This past weekend, the Getty Center launched a three-month celebration to mark its 10th anniversary. Most agree the Getty is a must-see destination, but KPCC's Adolfo Guzman-Lopez says that not everyone agrees about the Getty Center's effects on the Southland art scene.
Adolfo Guzman-Lopez: The ribbon cutting ten years ago took place under a December sun that reflected off the Getty's sprawling marble plaza. A gospel choir, East L.A. roots band Los Lobos, and a youth orchestra performed.
[Sound of orchestra performing]
The Getty Trust's chairman at the time, Robert Erburu, welcomed the special guests.
Robert Erburu: Governor Wilson, Lt. Governor Davis, Mayor Riordan, members of the board of supervisors and the city council, members of the diplomatic corps.
Guzman-Lopez: The hundred-acre campus took a decade and a half and $1 billion to build. Then-governor Pete Wilson described the Getty Center as a cultural gem beyond price.
Pete Wilson: There is no way we can estimate the value of this remarkable gift to Los Angeles, but it is a gift to far more than simply those of us who are lucky enough to be in this city, it will be a gift to future generations.
Guzman-Lopez: The Getty Trust built the center to display its growing art collection and to house its massive research library and art conservation division. The trust's ancient artifacts remained in the Malibu building now known as the Getty Villa.
Ten years ago, fans argued that the Getty Center was to Los Angeles what the Louvre is to Paris and the Metropolitan Museum is to New York. The Getty's post-modern architecture and postcard vistas garnered worldwide cultural credibility for L.A., says art and literary publisher Gary Kornblau. But, he adds, the Getty art holdings fell short of the institution's grand promise.
Gary Kornblau: The focus of the museum, of the actual building and of the site it was built on and of the marketing around it was more drawn towards basic tourists and a great place to go on a date, say, as opposed to a great place to see art.
Guzman-Lopez: The man who chose the site and who, more than any other, got the center built, former Getty Trust President Harold Williams, reflected recently on that criticism. He doesn't entirely disagree.
Harold Williams: ... the overwhelming majority of the populace of Los Angeles, are not traditional museum goers. And part of our objective was to create an institution that would be attractive and engaging to the people who make up Southern California.
Guzman-Lopez: Williams is also a board member of Southern California Public Radio. The Getty Center opened five years after the L.A. Riots. Some critics said the new building communicated that the region's wealthiest cultural institution wanted to exist on an exalted plane, separate from most of Los Angeles. Harold Williams sees that argument refuted in the faces of the one-and-a-half million people who visit every year.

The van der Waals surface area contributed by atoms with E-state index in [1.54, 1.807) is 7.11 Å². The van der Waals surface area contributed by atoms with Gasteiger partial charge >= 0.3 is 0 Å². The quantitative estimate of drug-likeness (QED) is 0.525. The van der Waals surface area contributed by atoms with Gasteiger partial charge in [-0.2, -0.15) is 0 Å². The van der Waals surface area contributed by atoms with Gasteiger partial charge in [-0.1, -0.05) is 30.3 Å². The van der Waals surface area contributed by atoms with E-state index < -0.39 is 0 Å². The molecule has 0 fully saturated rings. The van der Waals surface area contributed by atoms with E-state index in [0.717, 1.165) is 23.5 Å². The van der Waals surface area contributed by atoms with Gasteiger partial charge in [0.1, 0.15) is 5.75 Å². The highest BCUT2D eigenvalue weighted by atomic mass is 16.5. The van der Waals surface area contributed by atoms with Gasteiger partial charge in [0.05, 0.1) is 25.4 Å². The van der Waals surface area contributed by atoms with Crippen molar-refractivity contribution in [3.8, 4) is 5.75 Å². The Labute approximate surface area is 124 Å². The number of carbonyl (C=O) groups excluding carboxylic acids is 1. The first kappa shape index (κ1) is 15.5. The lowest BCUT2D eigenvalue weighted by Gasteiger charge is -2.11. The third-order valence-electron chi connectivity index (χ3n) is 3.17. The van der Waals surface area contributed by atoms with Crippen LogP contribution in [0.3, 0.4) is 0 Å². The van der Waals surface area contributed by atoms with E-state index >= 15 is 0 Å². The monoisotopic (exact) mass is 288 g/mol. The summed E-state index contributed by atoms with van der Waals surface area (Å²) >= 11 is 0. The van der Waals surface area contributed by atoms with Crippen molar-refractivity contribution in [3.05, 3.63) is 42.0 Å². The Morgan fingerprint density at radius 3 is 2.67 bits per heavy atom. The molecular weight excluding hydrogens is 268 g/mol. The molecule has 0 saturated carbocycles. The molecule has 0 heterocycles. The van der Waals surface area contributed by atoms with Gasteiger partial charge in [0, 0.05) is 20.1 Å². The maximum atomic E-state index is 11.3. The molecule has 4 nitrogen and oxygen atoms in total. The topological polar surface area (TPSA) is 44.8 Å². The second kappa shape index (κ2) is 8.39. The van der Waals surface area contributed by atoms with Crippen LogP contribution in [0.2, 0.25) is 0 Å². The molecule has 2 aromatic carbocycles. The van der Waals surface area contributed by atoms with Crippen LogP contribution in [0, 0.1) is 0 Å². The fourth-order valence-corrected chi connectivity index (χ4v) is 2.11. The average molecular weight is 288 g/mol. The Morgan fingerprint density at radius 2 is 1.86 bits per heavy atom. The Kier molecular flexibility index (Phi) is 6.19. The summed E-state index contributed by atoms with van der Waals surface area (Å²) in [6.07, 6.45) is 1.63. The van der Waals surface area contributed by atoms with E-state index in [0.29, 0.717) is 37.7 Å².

Williams: It's all nationalities, all ages, which is a major part of what we hoped to accomplish.
Guzman-Lopez: Still, the location makes it less than accessible to many Southland residents. Sometimes, above the traffic-choked 405 Freeway at rush hour, the Getty resembles a castle with a moat around it. Public transportation doesn't serve the area well. On a Friday afternoon, a bus ride from downtown L.A. to the Getty would take at least two and a half hours.
Still, some culture-watchers contend that it's worth the trip. In the last few years the Getty's ramped up its programming. On the same day you can hear a docent lecture on decorative arts, listen to a Brazilian band, or allow your kids to touch and learn about selected works in the galleries.
Selma Holo: I think they've been fairly successful.
Guzman-Lopez: University of Southern California museum studies professor Selma Holo.
Holo: Whether it's the museum itself, whether it's the incredible family days on Sundays, or whether it's the research projects that they do, I think that they truly have made an effort to break down that physical isolation.
Guzman-Lopez: Holo says the Getty's also put two recent dark chapters in its rear view mirror. Former Trust President Barry Munitz resigned amid accusations of lavish spending. And the Getty's returned many ancient artifacts government officials in Italy and Greece had contended were stolen.
The Getty's architecture and scenic layout remain the biggest pull, even for die-hard art world types. One of them is heading the Getty Trust now – Jim Wood, former director of the Art Institute of Chicago. His favorite place at the Getty isn't a gallery. He says it's Robert Irwin's elaborate sculptural garden.
Jim Wood: It has grown, matured, filled out, taken on more complex range of color. I'd like to think that's a metaphor maybe for the whole institution. I mean, we're still very young, as this garden, but we've now had our roots in the soil of L.A. for a decade.
Guzman-Lopez: Wood says he wants the Getty's museum, conservation, and research divisions to collaborate more than they do now. He also wants to buy more art and to grant more money to other Southland museums. His institution's five and a half billion-dollar endowment ensures plenty of options for the Getty to maintain and expand its influence in and beyond L.A.